Let me just tell you that when a woman is ready to meet her baby for the very first time, when somebody tells her to push, boy does she push. The first go around opened things in ways that I’d never truly seen open up in that particular fashion before. She—and by she I mean her vagina—flexed outwardly and revealed just how it may be possible to pass something the size of a medium pumpkin through a body’s orifice, and I’m not going to lie, I was pretty damn impressed.

“Push,” the doc would yell. Push is what Kayleigh would do. The atmosphere in the room was intense; my mother was excited, Kayleigh’s was helpful and slightly disturbed, the doctor was encouraging, the nurses attentive, and I was fired up and feeling more love for Kayleigh than I ever thought possible. The pushing went on and on, and on and on and on. The doctor was half inserted inside of my lady, massaging with her hands around the part of her that’s normally reserved for me like it was her job, which, technically, I guess, it was. Kayleigh was also throwing up off and on this entire time—the poor thing kept having to vomit into a strange, cylindrical bag all while she was pushing her body to do things that seem nearly impossible.


That’s when things stopped progressing and the doctor became frustrated. A bedsheet was called for and one end was given to Kayleigh, the other to me. We did a full-on Chinese Fire Drill right in the middle of the whole chaotic pushing session, my mother taking over the leg I had been supporting and I moved to a position just behind doc. We were told to play tug-of-war as Kayleigh pushed for the next few minutes. The doctor told us that she had used this method before and had successfully delivered other babies this way. So we played. I pulled and pulled, just enough to offer Kayleigh something to yank her hardest against, all the while her woman part was flexing more and more. There then came a point when our little girl still wasn’t sliding out and the doctor stood up, had a nurse take over for her, and left the room.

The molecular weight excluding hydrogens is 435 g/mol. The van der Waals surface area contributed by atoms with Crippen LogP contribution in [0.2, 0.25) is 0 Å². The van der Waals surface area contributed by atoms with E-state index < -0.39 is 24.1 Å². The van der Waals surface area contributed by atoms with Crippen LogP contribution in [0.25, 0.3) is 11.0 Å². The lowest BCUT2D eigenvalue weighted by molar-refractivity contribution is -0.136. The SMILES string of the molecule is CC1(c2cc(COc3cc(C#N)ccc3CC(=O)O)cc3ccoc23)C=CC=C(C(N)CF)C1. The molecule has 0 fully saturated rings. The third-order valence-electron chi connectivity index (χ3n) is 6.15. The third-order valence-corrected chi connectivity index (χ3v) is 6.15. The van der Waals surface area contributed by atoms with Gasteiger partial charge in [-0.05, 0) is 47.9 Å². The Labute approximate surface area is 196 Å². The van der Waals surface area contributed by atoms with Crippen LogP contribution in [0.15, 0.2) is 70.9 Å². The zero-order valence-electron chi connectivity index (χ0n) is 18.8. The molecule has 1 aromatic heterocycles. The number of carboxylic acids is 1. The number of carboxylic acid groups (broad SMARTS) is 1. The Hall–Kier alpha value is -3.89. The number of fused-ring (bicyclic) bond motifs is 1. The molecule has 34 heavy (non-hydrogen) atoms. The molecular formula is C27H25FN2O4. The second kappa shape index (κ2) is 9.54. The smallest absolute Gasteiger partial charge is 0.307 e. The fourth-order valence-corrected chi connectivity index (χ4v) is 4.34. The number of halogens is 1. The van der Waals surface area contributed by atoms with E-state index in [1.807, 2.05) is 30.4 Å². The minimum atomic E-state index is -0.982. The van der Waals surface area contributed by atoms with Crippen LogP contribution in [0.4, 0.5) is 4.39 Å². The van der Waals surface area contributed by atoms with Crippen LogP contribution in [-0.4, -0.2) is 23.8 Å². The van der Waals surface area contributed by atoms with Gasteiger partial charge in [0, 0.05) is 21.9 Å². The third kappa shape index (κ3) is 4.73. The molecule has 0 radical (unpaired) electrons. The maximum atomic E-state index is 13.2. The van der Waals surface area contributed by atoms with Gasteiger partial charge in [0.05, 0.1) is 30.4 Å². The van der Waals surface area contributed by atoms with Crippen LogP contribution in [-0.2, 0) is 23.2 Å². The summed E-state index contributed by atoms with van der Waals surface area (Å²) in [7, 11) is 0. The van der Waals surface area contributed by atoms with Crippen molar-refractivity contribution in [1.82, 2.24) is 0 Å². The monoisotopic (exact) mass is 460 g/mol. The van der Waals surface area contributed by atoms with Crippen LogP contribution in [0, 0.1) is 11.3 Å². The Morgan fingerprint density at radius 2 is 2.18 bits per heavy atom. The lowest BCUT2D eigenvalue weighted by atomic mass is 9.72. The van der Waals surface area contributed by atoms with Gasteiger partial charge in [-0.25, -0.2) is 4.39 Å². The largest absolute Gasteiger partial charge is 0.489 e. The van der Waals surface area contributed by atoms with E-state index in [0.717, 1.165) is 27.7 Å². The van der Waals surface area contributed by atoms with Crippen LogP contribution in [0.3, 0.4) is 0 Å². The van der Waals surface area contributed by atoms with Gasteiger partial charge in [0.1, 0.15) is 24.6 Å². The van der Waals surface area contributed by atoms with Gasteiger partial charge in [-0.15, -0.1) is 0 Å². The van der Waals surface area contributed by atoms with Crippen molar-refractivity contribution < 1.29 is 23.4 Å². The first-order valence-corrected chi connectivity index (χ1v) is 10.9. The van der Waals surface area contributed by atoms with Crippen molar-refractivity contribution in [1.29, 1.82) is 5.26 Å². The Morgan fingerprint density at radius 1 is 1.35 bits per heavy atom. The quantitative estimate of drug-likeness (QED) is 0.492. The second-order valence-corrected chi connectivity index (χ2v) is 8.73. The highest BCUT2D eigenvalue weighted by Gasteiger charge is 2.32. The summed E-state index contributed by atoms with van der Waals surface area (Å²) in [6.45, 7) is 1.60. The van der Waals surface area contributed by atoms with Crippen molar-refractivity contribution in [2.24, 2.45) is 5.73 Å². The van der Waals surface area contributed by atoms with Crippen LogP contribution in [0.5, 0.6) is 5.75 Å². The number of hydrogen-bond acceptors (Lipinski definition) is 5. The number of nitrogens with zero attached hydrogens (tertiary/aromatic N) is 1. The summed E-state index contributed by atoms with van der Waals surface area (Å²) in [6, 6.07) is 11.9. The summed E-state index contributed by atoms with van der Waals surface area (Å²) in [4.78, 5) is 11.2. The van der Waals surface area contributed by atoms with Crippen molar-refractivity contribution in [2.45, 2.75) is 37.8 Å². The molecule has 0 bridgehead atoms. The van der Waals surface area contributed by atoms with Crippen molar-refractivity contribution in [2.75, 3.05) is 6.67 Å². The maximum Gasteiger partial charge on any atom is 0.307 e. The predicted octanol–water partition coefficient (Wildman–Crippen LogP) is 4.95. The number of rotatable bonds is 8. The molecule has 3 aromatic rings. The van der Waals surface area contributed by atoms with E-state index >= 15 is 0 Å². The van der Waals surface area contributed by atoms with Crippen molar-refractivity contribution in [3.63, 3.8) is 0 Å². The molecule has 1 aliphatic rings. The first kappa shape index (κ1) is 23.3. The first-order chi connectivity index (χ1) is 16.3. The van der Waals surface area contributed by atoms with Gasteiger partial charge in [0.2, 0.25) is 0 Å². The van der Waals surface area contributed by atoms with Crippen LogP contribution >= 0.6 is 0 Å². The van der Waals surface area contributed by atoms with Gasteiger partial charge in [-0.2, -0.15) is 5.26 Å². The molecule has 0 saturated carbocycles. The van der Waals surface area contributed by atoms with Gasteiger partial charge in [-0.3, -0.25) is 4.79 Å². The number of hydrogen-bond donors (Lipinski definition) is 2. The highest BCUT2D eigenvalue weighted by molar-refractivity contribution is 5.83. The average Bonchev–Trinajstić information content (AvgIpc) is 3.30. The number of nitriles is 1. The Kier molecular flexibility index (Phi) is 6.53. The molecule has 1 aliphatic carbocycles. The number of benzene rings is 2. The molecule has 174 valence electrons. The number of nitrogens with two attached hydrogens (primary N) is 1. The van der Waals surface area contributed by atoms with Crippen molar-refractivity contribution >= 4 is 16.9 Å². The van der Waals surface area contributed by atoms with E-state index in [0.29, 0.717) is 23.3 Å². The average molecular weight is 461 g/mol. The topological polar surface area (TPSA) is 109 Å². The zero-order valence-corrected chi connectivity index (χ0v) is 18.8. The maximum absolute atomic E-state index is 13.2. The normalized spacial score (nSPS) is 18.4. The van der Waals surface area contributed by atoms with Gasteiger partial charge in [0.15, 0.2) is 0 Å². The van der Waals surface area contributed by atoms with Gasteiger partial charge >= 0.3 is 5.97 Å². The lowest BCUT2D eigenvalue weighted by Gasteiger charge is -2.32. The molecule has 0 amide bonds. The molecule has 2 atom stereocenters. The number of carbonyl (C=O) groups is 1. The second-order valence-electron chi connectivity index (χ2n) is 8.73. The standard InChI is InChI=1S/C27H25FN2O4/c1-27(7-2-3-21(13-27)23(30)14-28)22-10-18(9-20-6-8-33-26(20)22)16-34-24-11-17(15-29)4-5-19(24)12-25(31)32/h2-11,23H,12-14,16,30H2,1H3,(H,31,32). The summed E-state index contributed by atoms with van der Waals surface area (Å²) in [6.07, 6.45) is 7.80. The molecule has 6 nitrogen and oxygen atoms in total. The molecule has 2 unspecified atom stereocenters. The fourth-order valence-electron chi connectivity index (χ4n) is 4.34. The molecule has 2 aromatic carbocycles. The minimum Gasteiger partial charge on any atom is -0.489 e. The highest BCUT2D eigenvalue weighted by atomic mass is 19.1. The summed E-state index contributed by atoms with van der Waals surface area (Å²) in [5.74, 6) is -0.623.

Now, this was the time when I knew that something was up. Never before had I heard of a baby doctor just up and leaving right in the middle of a birth, so I assumed that something wasn’t quite right. Kayleigh and I had discussed the possibility that things could change; the birth plan could fall apart and we may have to hear the C-word before the day was done, but never did we think it would become our reality.

The pregnancy had gone so well, so according to plan—besides the whole puking every single day thing—and we just figured we wouldn’t have to deal with Kayleigh going under-the-knife to retrieve our little belly-alien. Let me tell you now that we were wrong and when the doctor reappeared, she muttered the words we were terrified to hear: “I’m sorry but we’ve really done everything we can. I hate to say this, but I think we’re going to have to do an emergency C-section.”

Cue the tears.

To be continued…